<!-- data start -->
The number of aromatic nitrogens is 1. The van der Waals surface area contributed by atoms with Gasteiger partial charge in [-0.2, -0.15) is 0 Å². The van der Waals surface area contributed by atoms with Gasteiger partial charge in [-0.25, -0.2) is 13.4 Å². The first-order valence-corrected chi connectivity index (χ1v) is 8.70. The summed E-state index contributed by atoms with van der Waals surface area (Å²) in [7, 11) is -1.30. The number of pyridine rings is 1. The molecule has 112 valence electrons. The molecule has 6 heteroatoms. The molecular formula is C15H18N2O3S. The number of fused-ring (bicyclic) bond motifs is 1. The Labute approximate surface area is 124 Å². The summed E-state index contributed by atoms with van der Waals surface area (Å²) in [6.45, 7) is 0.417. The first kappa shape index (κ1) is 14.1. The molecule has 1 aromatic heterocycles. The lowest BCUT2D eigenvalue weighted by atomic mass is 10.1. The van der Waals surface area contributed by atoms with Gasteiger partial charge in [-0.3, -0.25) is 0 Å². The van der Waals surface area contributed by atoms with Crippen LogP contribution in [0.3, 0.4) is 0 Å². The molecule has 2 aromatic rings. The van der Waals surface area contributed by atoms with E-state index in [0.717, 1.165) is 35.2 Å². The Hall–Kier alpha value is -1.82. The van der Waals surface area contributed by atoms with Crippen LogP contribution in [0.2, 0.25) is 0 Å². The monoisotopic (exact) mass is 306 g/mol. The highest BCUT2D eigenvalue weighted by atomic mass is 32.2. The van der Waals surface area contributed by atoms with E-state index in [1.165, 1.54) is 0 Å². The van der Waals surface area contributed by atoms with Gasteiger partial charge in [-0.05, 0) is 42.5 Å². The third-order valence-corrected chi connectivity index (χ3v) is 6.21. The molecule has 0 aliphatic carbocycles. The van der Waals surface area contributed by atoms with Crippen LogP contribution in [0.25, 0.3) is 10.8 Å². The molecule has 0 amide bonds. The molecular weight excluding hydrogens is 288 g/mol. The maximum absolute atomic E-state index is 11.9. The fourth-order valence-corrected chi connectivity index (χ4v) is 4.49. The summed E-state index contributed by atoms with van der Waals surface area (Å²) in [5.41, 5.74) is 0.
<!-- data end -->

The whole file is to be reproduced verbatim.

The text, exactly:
The number of aromatic nitrogens is 1. The van der Waals surface area contributed by atoms with Gasteiger partial charge in [-0.2, -0.15) is 0 Å². The van der Waals surface area contributed by atoms with Gasteiger partial charge in [-0.25, -0.2) is 13.4 Å². The first-order valence-corrected chi connectivity index (χ1v) is 8.70. The summed E-state index contributed by atoms with van der Waals surface area (Å²) in [7, 11) is -1.30. The number of pyridine rings is 1. The molecule has 112 valence electrons. The molecule has 6 heteroatoms. The molecular formula is C15H18N2O3S. The number of fused-ring (bicyclic) bond motifs is 1. The Labute approximate surface area is 124 Å². The summed E-state index contributed by atoms with van der Waals surface area (Å²) in [6.45, 7) is 0.417. The first kappa shape index (κ1) is 14.1. The molecule has 1 aromatic heterocycles. The lowest BCUT2D eigenvalue weighted by atomic mass is 10.1. The van der Waals surface area contributed by atoms with Gasteiger partial charge in [-0.3, -0.25) is 0 Å². The van der Waals surface area contributed by atoms with Crippen LogP contribution in [0.3, 0.4) is 0 Å². The molecule has 2 aromatic rings. The van der Waals surface area contributed by atoms with E-state index in [0.717, 1.165) is 35.2 Å². The Hall–Kier alpha value is -1.82. The van der Waals surface area contributed by atoms with Crippen LogP contribution in [0.2, 0.25) is 0 Å². The monoisotopic (exact) mass is 306 g/mol. The highest BCUT2D eigenvalue weighted by atomic mass is 32.2. The van der Waals surface area contributed by atoms with E-state index in [1.165, 1.54) is 0 Å². The van der Waals surface area contributed by atoms with Gasteiger partial charge in [-0.05, 0) is 42.5 Å². The third-order valence-corrected chi connectivity index (χ3v) is 6.21. The molecule has 0 aliphatic carbocycles. The van der Waals surface area contributed by atoms with Crippen LogP contribution in [0.25, 0.3) is 10.8 Å². The molecule has 0 amide bonds. The molecular weight excluding hydrogens is 288 g/mol. The maximum absolute atomic E-state index is 11.9. The fourth-order valence-corrected chi connectivity index (χ4v) is 4.49. The summed E-state index contributed by atoms with van der Waals surface area (Å²) in [5.41, 5.74) is 0.